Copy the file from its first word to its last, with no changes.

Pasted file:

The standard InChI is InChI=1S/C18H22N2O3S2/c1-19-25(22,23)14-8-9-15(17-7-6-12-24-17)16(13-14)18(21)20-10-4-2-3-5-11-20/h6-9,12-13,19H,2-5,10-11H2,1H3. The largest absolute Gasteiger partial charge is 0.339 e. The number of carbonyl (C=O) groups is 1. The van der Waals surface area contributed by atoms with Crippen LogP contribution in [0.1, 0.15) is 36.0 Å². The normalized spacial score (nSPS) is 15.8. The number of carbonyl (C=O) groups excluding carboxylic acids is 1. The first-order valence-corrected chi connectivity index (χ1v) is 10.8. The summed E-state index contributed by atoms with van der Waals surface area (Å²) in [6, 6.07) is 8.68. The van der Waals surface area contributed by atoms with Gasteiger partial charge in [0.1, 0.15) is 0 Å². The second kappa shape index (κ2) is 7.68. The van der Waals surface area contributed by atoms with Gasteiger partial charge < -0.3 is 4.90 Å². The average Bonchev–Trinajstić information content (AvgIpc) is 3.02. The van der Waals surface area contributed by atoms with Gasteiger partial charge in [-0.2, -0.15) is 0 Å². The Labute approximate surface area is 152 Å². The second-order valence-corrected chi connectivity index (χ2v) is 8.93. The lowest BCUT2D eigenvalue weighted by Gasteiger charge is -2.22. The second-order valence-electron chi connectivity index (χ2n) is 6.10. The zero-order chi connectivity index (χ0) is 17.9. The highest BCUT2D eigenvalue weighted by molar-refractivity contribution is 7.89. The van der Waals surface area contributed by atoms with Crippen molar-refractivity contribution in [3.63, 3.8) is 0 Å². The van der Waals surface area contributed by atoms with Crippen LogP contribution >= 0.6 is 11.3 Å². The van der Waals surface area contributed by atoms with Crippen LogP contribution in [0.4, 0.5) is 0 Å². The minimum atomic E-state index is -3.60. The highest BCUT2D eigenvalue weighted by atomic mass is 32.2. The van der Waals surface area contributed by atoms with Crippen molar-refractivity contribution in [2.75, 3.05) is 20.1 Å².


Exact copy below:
The standard InChI is InChI=1S/C18H22N2O3S2/c1-19-25(22,23)14-8-9-15(17-7-6-12-24-17)16(13-14)18(21)20-10-4-2-3-5-11-20/h6-9,12-13,19H,2-5,10-11H2,1H3. The largest absolute Gasteiger partial charge is 0.339 e. The number of carbonyl (C=O) groups is 1. The van der Waals surface area contributed by atoms with Crippen LogP contribution in [0.1, 0.15) is 36.0 Å². The normalized spacial score (nSPS) is 15.8. The number of carbonyl (C=O) groups excluding carboxylic acids is 1. The first-order valence-corrected chi connectivity index (χ1v) is 10.8. The summed E-state index contributed by atoms with van der Waals surface area (Å²) in [6, 6.07) is 8.68. The van der Waals surface area contributed by atoms with Gasteiger partial charge in [0.1, 0.15) is 0 Å². The second kappa shape index (κ2) is 7.68. The van der Waals surface area contributed by atoms with Gasteiger partial charge < -0.3 is 4.90 Å². The average Bonchev–Trinajstić information content (AvgIpc) is 3.02. The van der Waals surface area contributed by atoms with Gasteiger partial charge in [-0.2, -0.15) is 0 Å². The Labute approximate surface area is 152 Å². The second-order valence-corrected chi connectivity index (χ2v) is 8.93. The lowest BCUT2D eigenvalue weighted by Gasteiger charge is -2.22. The second-order valence-electron chi connectivity index (χ2n) is 6.10. The zero-order chi connectivity index (χ0) is 17.9. The highest BCUT2D eigenvalue weighted by molar-refractivity contribution is 7.89. The van der Waals surface area contributed by atoms with Crippen molar-refractivity contribution in [3.63, 3.8) is 0 Å². The van der Waals surface area contributed by atoms with Crippen LogP contribution >= 0.6 is 11.3 Å². The van der Waals surface area contributed by atoms with Crippen LogP contribution in [0.4, 0.5) is 0 Å². The minimum atomic E-state index is -3.60. The highest BCUT2D eigenvalue weighted by atomic mass is 32.2. The van der Waals surface area contributed by atoms with Crippen molar-refractivity contribution in [2.75, 3.05) is 20.1 Å².